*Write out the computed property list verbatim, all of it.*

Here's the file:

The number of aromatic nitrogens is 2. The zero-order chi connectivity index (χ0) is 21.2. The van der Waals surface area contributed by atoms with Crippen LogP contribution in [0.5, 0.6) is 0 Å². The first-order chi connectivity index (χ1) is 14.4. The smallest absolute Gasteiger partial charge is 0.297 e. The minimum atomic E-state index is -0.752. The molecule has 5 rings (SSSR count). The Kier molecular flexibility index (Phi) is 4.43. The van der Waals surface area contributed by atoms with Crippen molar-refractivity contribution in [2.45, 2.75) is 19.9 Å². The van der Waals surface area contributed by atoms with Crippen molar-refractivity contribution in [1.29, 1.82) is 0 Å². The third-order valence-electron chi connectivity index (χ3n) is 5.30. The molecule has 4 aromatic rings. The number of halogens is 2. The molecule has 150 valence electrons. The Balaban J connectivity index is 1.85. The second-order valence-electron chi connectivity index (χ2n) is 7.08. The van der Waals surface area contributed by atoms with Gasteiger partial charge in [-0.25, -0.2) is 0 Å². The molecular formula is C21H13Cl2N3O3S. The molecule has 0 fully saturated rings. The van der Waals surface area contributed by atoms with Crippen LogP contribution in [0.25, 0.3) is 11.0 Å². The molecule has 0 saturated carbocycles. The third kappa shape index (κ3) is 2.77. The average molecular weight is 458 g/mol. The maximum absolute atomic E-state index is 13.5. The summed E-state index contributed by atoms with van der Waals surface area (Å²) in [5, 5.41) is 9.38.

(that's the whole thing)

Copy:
The number of aromatic nitrogens is 2. The zero-order chi connectivity index (χ0) is 21.2. The van der Waals surface area contributed by atoms with Crippen LogP contribution in [0.5, 0.6) is 0 Å². The first-order chi connectivity index (χ1) is 14.4. The smallest absolute Gasteiger partial charge is 0.297 e. The minimum atomic E-state index is -0.752. The molecule has 5 rings (SSSR count). The Kier molecular flexibility index (Phi) is 4.43. The van der Waals surface area contributed by atoms with Crippen molar-refractivity contribution in [2.45, 2.75) is 19.9 Å². The van der Waals surface area contributed by atoms with Crippen molar-refractivity contribution in [1.29, 1.82) is 0 Å². The third-order valence-electron chi connectivity index (χ3n) is 5.30. The molecule has 4 aromatic rings. The number of halogens is 2. The molecule has 150 valence electrons. The Balaban J connectivity index is 1.85. The second-order valence-electron chi connectivity index (χ2n) is 7.08. The van der Waals surface area contributed by atoms with Gasteiger partial charge in [-0.25, -0.2) is 0 Å². The molecular formula is C21H13Cl2N3O3S. The molecule has 0 fully saturated rings. The van der Waals surface area contributed by atoms with Crippen LogP contribution in [0.25, 0.3) is 11.0 Å². The molecule has 0 saturated carbocycles. The third kappa shape index (κ3) is 2.77. The average molecular weight is 458 g/mol. The maximum absolute atomic E-state index is 13.5. The summed E-state index contributed by atoms with van der Waals surface area (Å²) in [5, 5.41) is 9.38.